The exact point deductions will depend on the number of rounds and the total possible available points.


Let's consider a five round tournament and a three round tournament, each with a similar scoring system: 5/10/20 points for a Loss/Draw/Win (or similar); 20pts possible for painting (or 12 for the three round event, to keep the same proportion), and the Sportsmanship points- deductions for downchecks, and +1pt for each Favorite Opponent vote you get. So in the 5 round event that's a total maximum of 100pts for battles, 20 for painting, and 5 for Favorite Opponent votes, making 125 total for a perfect score. For the 3 round event you'd be looking at 60 available for battles, 12 for painting, 3 for Best Opponent votes. Maximum total of 75.

In proportion with the above numbers, in a 5 round event the organizer might set the penalties at -2pts, -5pts, -10pts, Disqualification, and Disinvitation. Let’s look at those and discuss what they mean.

1 check (-2pts). There is a small deduction for one check, as we assume that MOST people checking a box are doing so honestly, but we don't want to cripple a person for one downcheck, as it might be a relatively-innocent personality clash.
2 checks (-5pts). This is a more significant handicap, being the difference between a loss and draw, or a great-looking army and a more average one, but not crippling to the player's total score. Which is appropriate as it's more likely that the player is actually being rude or unpleasant somehow.
3 checks (-10pts). This is the equivalent of one of his Wins turning into a Draw; again, he may still place well, but at this point more than half of his opponents say they actively disliked playing against him.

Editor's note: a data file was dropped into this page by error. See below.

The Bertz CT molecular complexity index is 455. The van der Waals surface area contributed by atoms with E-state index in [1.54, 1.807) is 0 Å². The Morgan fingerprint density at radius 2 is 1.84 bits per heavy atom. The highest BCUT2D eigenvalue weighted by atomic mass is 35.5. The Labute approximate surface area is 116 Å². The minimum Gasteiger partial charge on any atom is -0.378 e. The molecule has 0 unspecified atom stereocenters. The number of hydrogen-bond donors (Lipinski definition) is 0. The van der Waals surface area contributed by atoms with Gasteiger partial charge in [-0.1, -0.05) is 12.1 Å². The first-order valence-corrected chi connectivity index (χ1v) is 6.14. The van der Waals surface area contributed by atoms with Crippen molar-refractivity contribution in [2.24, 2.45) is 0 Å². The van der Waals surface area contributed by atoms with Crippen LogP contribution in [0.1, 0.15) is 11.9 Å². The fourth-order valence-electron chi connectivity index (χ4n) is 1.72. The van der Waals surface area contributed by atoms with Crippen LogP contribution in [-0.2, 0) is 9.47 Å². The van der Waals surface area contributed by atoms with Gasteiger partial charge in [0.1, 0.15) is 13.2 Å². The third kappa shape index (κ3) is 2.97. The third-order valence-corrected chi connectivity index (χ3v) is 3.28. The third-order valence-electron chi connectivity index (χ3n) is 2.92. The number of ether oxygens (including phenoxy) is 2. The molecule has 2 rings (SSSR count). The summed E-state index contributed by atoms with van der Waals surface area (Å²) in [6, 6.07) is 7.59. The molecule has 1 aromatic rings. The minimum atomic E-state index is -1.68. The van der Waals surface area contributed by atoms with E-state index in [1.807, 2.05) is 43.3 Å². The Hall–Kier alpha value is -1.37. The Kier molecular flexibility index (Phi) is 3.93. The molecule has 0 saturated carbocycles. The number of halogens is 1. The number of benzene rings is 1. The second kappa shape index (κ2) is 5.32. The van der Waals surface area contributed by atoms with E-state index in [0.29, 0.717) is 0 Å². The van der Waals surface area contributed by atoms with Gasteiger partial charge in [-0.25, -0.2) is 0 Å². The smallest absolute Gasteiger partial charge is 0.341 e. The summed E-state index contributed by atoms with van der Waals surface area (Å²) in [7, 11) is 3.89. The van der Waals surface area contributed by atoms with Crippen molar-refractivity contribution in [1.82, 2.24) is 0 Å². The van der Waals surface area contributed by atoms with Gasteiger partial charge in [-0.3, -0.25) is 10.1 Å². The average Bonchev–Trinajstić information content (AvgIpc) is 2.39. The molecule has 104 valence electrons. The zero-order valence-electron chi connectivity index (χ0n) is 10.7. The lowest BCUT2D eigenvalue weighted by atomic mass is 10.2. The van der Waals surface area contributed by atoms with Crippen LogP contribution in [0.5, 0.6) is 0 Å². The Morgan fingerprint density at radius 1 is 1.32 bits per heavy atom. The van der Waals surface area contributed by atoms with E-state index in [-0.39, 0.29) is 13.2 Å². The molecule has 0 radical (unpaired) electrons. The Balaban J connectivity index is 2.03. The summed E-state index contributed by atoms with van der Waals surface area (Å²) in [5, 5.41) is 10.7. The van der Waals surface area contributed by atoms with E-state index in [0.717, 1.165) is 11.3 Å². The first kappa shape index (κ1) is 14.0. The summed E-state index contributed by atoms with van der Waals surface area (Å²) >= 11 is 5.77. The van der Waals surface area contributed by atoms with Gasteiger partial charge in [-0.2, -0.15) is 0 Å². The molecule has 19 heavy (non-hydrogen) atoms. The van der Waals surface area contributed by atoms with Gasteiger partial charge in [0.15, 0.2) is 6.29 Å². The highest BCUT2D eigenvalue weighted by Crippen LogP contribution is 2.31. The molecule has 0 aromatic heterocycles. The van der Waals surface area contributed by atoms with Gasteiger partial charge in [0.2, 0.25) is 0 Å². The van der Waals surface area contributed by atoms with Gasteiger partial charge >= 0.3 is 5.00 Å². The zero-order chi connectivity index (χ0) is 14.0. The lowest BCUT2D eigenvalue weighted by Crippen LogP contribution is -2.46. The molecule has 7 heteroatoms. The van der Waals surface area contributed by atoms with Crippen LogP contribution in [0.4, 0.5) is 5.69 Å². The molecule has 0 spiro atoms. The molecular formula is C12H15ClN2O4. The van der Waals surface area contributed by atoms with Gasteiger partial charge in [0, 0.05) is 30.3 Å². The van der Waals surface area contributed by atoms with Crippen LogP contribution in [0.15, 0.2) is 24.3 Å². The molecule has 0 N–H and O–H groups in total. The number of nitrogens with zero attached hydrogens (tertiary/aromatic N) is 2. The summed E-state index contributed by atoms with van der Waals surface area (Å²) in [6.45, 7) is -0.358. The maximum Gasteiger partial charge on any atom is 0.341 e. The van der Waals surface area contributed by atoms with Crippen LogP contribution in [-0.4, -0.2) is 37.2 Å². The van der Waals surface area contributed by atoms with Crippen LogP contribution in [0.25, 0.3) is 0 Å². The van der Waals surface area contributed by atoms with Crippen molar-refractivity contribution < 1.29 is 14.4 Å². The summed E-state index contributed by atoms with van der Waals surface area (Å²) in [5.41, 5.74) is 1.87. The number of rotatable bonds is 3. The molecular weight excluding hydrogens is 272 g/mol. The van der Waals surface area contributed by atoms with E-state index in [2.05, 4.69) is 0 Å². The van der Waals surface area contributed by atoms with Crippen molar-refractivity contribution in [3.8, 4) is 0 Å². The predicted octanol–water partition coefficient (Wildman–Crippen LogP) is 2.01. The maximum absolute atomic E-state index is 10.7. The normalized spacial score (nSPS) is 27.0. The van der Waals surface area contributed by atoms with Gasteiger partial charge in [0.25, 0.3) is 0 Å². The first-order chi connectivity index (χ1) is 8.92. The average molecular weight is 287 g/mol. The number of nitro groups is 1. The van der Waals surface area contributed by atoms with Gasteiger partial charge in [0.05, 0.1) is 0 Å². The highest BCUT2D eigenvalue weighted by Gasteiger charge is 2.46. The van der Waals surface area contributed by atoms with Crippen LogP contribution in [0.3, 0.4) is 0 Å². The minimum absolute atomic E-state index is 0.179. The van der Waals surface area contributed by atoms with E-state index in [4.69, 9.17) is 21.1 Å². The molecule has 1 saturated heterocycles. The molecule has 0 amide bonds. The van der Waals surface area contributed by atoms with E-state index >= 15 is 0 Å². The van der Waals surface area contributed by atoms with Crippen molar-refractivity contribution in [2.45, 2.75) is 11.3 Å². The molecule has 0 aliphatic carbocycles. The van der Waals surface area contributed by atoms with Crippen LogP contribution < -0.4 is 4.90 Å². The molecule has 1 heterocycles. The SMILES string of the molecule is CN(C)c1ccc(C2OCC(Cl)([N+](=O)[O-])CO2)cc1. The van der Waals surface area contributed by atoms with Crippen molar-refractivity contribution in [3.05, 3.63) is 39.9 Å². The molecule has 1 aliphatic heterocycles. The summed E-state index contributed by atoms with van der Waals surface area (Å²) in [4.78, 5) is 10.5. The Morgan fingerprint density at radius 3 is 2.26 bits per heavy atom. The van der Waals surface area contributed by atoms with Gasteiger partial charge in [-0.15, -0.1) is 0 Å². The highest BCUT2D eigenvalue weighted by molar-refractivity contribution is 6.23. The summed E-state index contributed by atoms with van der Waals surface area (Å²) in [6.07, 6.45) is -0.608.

4 checks (DQ). Disqualification means he can't win any prizes, no matter what his points total is. 80% of his opponents giving the downcheck means it's practically guaranteed that he's being a jerk.
5 checks ( Disinvitation). In the case that every last one of the player’s five opponents thought he was being a jerk, in all likelihood he is the kind of unrepentent jerk that you don't want coming back to the tournament next year. So he's asked not to come back next time.

How about a three round, single-day tournament? In proportion with the numbers for the three round event, the organizer might set the penalties at something like -2pt, -5pts, Disqualification.

1 check (-2pts). As above; small deduction for one check.
2 checks (-5pts). This is a mix of 2 & 3 on the five-game format; we don't want it to be a horrible penalty, but at this point MOST of the player's opponents have reported a bad game, so it should be felt.
3 checks (Disqualification). Every one of the player's opponents found him unpleasant; but it's a one-day event, and perhaps he just had a really bad day, so he's free to try again next time. Hopefully he'll be in a better mood.

How About Actually Rewarding Great Sports?

Good question. Many tournaments also like to recognize players who are particularly enjoyable and fun to play with. You (hopefully) know the type- the guys who never lose their smile and good attitude no matter how bad the dice turn. The guys who take a beating with a smile, or make YOU smile and enjoy it while they're kicking your butt all over the table.

An excellent and (IMO) perfectly functional system is the one I mentioned above- Favorite Opponent votes. Each player, at the end of the event (along with their final game's results sheet) indicates which of their opponents was the most enjoyable to play against. You can make this a fixed 1 or 2 tournament points per vote as in the examples above, or if you really want Sportsmanship to be a big deal, you could also make it award a progressive number of points like the bad sport downchecks subtract. Either way, to award Best Sportsmanship prizes simply subtract downchecks from Favorite votes, and award the highest score. In the event of a tie, Battles is a popular choice, the idea being that if two guys both were fun to play against, the guy who managed to be so while winning more is probably the more fun of the two.


In closing, I offer this system to other tournament organizers as the best option I’ve seen or been able to come up with. I think it’s one of the most resistant to tampering and one of the simplest to use, both for players and organizers.

If you have any feedback on the system, suggestions for adjustments or alterations, please feel free to PM me, to comment in the forum thread, or to start a thread in Tournament Discussions. If you give it a try I’d also love to hear how it goes. Best of luck, and happy gaming!

Ragnar Arneson AKA Mannahnin